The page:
THE persistence of Christian Concern is really shocking. Its chief executive, Andrea Williams, put out a press release last week addressing “12 myths circulating about Archie Battersbee’s case” (Press, 5 August, 12 August).
The first “myth” was that “Archie was brain dead, according to his doctors.” But this is exactly what all the doctors believed, as the various court judgments make clear. To say that “no doctor ever diagnosed Archie as brain dead” relies on the fact that his brain was so badly damaged that the normal, baseline tests which even a brain-dead body could pass were impossible.
The next paragraph says: “Some doctors said Archie was ‘likely’ to be brain dead based on MRI and CT scans, but the same doctors said in the same breath that he had a 1-5% chance of making some recovery.” I have written to Christian Concern asking which doctors thought that that he had any chance of recovery, and when. At the time of writing, I have had no reply.
The press release then goes on to refer to Professor Alan Shewmon, an American flown in by Christian Concern, whom it describes as “the top expert in diagnosing death”, and who, it says, disagreed with the diagnosis of brain death.
A quick look at Mr Justice Arbuthnot’s judgment shows that Professor Shewmon hadn’t actually looked at the relevant scans: “Overall, I found his evidence interesting but where as in Archie’s case, the brain stem death test had not been able to be administered or relied upon, his evidence was not quite so relevant. Examples of ‘miracle’ recoveries again were not helpful. I noted that unsurprisingly he had not seen the scans in Archie’s case which showed a deterioration in the condition of his brain between 15th April 2022 and 31st May 2022. In all the circumstances, his evidence did not undermine the evidence I heard from the Archie’s treating clinicians.”
All that from just the first “myth” cited by Mrs Williams. But the last one of the 12 might be the most relevant. She says that it is “a myth” that Christian Concern makes money off these high-profile cases. “A case like this could easily cost hundreds of thousands of pounds. The family, Christian Concern and the Christian Legal Centre have in no way made money from this legal case. Nor have we received major funding from external groups or donors.”
How, then, was it all paid for? And who would have heard of Christian Concern without their assiduous publicising of their own lawsuits?
THE CRITIC magazine had an interesting meditation by Esmé Partridge on the witches of TikTok. “Look up #WitchTok and you’ll find hundreds of thousands of tutorials — mostly by young women — teaching you how to cast spells or summon pagan deities, interspersed with healing crystal hauls and vlogs about their latest otherworldly encounters,” she writes.
But suppose, in an age almost defined by its refusal to admit the supernatural, these children meet something nasty behind their screens: “In perhaps the most disturbing video within the genre, one young woman films herself with the caption ‘you were so into spirituality[,] what happened?’ followed by a series of images depicting humanoid shadow entities lurking in various rooms. Now haunted by uninvited paranormal guests, the young woman — who stares into her camera with menacing facial expressions to the growl of distorted electronic music — has subsequently given up on being ‘into spirituality’.”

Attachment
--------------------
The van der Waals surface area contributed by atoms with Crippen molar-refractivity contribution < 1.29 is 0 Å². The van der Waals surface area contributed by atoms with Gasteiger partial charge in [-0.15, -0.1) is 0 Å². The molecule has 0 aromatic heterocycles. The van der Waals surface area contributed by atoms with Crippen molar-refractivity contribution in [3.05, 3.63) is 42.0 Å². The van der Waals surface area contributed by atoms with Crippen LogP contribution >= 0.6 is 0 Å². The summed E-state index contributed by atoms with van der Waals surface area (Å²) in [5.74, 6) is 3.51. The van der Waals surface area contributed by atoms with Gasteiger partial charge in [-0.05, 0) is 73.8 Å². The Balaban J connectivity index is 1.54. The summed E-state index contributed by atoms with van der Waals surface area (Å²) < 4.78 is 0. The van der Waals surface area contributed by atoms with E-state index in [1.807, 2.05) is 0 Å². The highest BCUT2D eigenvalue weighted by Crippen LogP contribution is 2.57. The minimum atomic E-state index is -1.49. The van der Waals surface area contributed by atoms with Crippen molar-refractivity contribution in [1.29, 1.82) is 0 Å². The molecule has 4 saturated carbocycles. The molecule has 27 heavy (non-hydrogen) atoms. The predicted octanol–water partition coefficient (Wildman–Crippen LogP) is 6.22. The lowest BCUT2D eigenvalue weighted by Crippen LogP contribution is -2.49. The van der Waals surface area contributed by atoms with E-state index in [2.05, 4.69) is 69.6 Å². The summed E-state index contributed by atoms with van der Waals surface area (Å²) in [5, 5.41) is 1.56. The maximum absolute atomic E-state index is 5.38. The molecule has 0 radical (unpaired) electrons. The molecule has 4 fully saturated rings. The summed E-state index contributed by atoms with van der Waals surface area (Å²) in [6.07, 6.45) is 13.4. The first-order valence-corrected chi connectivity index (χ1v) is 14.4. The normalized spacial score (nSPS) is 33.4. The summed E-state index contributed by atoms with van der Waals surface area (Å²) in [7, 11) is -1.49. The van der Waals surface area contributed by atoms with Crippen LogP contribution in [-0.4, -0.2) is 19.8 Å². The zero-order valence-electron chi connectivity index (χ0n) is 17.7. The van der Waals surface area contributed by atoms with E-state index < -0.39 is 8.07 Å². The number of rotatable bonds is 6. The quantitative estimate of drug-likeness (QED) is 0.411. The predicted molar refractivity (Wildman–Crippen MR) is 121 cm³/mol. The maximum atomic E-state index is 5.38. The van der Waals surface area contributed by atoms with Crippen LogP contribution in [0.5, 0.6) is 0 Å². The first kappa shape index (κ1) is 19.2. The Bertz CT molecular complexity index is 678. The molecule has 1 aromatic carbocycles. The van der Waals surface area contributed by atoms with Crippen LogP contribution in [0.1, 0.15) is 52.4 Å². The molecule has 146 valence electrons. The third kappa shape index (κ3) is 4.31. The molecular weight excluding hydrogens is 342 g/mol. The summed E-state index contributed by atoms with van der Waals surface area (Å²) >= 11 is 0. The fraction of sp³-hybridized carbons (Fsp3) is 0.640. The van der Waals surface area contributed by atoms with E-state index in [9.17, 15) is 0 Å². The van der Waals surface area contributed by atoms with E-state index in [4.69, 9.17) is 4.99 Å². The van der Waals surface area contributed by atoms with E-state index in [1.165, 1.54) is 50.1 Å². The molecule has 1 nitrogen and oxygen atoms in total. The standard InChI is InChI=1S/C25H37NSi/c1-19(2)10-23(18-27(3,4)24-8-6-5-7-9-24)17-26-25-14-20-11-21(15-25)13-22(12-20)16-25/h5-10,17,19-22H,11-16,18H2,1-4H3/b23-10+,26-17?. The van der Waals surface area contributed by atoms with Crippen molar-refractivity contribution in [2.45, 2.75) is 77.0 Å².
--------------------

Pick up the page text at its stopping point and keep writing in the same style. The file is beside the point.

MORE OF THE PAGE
The article continues: “Whilst supposed encounters with demons on TikTok can seem performative or even outright fabricated, we should still take them seriously as examples of what can happen when spirituality, bitterly divorced from religion, becomes trivialised and effectively profaned. . . It is only natural for young people to seek re-enchantment in a secular age which continues, if covertly, to separate the immanent from the transcendent. Without spiritual safeguarding, these impulses are all too easily misdirected.”
PERHAPS the answer is simply to visit a cathedral. The Revd Fergus Butler-Gallie, on the website of The Spectator, had a characteristically thoughtful piece denouncing tourist attractions in cathedrals. I know that they need the money — and, given the heating bills that they will soon face, they are going to need it badly. “It may be that deans and chapters have no economic choice other than to view these great edifices as simply a competing asset in a wider tourist market,” Fr Butler-Gallie writes.
But, he goes on to say, the purpose of a tourist attraction is antithetical to that of a cathedral. It becomes a tourist distraction: a way to occupy the mind and senses so that nothing else can get through — whereas cathedrals without tourists offer the opposite: a chance to listen to the silence, and to inhabit emptiness. “Cathedrals, at their best, can provide . . . well worn, healing, anonymised space, where men and women have sought a similar peace to me for centuries.”
This is, I think, a surprisingly common experience. A church without Christians has many attractions. But I doubt that there are any cathedrals outside London which have been so occupied by tourists that they offer in their recesses no shelter and no solitude for pilgrims.